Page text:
Being relatively out of the modern musical loop, I come to The National’s latest album, High Violet, with no preconceptions – this is my first encounter with the band, and perhaps it says a bit too much about my age that I connect with the group not through whatever hipster cred they may carry, but because they come across as sonic cousins to a certain flavor of moody 1980s alternative that filled my youth.
But even without the retro comparison, High Violet is an album that floors me with every listen as it builds to its devastating finale: “Vanderlyle Crybaby Geeks.” It’s a wallop of a closer, a haunting melody (credited to Matt Berninger, Carin Besser, and Aaron Dessner) built on orchestration that’s at once sweeping and subdued, the sort of hauntingly catchy (catchily haunting?) tune that’d be right at home on a Sigur Rós record, layered around aching, restrained vocals from lead singer/lyricist Berninger. It’s the sound of being completely lost in a sea of mental fallout.
The lyrics are intentionally vague, and Google offers no help – websites can’t agree on what words are being sung here, while message boards remain riddled with debates on what, if anything, is happening in the song’s story. The internet’s lone revelation is that Berninger once explained in an interview that “Vanderlyle Crybaby” is a character’s name, and that “Vanderlyle” is a three-syllable concoction existing nowhere in the real world. A separate interview shows the singer expressing his preference for opaqueness: like early R.E.M., the vocals blend in with, and become part of, the music itself, while the listener may interpret words anyway he or she sees fit, bringing one’s own experiences to what becomes a personal translation.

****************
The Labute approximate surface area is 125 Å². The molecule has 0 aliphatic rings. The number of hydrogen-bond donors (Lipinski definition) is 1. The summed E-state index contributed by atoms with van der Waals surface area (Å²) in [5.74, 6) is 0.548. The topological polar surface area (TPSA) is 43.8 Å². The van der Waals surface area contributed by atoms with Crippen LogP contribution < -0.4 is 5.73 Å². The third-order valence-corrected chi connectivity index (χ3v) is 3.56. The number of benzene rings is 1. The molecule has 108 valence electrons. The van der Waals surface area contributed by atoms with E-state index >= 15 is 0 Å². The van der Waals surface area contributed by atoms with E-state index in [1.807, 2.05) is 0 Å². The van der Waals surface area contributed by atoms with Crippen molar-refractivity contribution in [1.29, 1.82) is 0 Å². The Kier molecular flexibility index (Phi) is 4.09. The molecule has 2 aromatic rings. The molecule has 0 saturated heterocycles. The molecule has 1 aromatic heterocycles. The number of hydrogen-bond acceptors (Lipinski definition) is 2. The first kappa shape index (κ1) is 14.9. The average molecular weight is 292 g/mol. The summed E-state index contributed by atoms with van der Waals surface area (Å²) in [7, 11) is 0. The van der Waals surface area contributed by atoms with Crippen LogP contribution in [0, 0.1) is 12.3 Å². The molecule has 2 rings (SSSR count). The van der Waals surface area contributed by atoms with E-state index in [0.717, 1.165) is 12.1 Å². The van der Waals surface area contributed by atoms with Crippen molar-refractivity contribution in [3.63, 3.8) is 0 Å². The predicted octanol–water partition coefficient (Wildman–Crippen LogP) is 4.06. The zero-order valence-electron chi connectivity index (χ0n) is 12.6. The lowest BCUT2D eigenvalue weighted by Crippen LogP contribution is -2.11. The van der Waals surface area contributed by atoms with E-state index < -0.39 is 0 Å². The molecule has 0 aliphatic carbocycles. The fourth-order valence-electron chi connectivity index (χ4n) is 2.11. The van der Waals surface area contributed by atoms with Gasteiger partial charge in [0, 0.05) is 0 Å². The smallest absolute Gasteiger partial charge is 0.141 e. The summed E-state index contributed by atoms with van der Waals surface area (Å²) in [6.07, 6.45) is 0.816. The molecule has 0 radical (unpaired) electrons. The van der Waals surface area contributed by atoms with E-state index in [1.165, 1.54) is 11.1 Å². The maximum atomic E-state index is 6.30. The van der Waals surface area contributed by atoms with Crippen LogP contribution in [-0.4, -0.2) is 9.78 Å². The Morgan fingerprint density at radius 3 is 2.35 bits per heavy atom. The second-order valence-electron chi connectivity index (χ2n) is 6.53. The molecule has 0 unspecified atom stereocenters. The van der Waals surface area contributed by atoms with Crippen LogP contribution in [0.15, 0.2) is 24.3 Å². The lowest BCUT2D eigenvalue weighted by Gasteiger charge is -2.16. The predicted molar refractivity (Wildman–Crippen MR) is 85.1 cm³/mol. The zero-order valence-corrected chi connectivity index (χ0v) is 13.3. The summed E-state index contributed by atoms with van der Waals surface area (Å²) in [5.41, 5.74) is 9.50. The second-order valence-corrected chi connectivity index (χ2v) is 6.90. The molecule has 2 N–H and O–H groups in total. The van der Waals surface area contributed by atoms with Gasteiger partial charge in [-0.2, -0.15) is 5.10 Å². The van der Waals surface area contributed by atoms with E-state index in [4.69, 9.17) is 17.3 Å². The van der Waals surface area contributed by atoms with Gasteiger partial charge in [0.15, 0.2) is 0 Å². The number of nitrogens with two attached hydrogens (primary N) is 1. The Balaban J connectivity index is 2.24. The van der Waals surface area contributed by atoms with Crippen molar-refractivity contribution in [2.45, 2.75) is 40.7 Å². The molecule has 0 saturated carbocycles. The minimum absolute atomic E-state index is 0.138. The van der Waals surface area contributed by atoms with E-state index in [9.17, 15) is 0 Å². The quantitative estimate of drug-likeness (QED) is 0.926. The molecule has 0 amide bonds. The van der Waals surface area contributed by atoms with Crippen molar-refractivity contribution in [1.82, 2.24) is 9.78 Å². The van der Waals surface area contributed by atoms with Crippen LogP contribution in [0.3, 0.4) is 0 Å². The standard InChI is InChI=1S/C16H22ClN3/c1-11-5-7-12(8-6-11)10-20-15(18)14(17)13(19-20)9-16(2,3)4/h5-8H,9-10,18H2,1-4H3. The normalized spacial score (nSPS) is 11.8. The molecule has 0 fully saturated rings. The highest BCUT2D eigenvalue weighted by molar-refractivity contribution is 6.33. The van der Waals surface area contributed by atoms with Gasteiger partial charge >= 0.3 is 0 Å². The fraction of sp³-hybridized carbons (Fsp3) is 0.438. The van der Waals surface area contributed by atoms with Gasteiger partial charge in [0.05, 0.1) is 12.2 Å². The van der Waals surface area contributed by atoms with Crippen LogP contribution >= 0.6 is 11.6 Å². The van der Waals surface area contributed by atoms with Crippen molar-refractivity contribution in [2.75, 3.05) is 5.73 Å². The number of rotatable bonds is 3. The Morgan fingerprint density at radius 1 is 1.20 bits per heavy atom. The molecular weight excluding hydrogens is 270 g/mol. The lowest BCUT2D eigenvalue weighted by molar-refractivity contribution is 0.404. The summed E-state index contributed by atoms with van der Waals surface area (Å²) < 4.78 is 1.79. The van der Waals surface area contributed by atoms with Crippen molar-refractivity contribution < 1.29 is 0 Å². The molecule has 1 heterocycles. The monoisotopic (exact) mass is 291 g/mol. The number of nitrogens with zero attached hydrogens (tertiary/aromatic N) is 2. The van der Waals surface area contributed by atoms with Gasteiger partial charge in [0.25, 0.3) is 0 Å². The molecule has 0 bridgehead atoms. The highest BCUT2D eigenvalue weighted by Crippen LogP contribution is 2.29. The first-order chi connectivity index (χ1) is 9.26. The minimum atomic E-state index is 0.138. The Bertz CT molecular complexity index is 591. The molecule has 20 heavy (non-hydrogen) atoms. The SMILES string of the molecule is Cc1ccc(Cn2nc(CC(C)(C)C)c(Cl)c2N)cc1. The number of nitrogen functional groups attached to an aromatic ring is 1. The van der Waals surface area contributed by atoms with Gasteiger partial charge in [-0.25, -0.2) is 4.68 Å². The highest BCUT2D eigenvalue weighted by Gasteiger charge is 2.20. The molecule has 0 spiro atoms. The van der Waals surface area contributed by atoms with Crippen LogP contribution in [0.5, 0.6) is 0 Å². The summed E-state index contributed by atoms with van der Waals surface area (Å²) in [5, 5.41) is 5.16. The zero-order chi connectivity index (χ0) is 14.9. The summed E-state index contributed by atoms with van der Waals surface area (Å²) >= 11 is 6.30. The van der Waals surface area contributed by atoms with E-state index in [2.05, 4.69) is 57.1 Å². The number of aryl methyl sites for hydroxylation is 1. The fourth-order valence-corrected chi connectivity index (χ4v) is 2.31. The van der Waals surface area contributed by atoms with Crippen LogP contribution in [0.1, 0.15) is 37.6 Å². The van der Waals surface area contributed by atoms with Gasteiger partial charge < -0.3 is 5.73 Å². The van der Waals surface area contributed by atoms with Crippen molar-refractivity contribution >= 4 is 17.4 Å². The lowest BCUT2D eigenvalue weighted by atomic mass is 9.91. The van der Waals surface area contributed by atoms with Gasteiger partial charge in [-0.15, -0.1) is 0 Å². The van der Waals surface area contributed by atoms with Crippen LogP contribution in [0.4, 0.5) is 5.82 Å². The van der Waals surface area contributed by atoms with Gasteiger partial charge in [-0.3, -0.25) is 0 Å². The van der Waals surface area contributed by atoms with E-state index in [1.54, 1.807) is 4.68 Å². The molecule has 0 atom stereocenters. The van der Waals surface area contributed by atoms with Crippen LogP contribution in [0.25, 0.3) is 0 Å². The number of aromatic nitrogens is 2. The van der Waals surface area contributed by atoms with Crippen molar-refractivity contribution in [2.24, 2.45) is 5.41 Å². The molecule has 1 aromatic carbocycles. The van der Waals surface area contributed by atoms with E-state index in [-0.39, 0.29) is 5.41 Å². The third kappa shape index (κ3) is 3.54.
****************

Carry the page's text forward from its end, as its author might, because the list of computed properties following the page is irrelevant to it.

So it would be foolish of me to state with clarity what the lyrics mean; for me, they change with each return visit. But I can at least praise them for the way they paint a sort of expressionist view of emotional isolation. Consider the mid-song chant of “All the very best of us / String ourselves up for…” The word that ends the line is murky: it could be “the” (which leaves the sentence brilliantly, frustratingly unfinished), or it could be “them” (which adds a bitter taste – are “them” worth the stringing up?), or it could be, as some websites state, “love” (which sorta fits but seems far too simple a solution). Either way, it reminds us we’ve all been crushed before.
“The waters are rising” invites images of tears, rain, a dangerous storm – anything, really, that stirs up thoughts of inescapable sadness. One can even go further to suggest “string ourselves up” and “hanging from chandeliers” hint at a tale of post-suicide.
If so, it may have been an unnecessary one. Whatever pain this “Vanderlyle” person is hoping to escape, it’s water under the bridge, so to speak. “Man, it’s all been forgiven / The swans are all swimming” imply the end of a storm, not the middle, all things returned to normal in everyone’s eyes except for the title character’s, who may be unable to escape his memories. Our narrator is burdened with the chore of communicating between “Vanderlyle” and his friends; he’s left (his circle of friends? the city? his life?), and the narrator appears to understand: “I’ll explain everything to the geeks.”
Is the singer belittling the title character’s pain? The character’s name is an insult. The “Crybaby” refrain is an obvious slap, while “Vanderlyle” is the sort of posh moniker an upper crust spoiled brat might have. The opening lyrics come off as empathetic to his plight (“Leave your home / Change your name / Live alone”) until the fourth line (“Eat your cake”) implies the depression is little more than snot-nosed whining. The swans and chandeliers of the lyrics can then work in upper class connotation – no pigeons or cheap ceiling fans for these folks – and “the geeks” could be those friends to whom “Vanderlyle” feels smugly superior. Yeah, yeah, you go have your crying fit, I’ll go hang out with the rest of the losers.
It’s a sort of all-purpose feel-bad song, underlining your blues if you want it to, wryly mocking the same blues if you want an extra dose of loathing (self- or otherwise).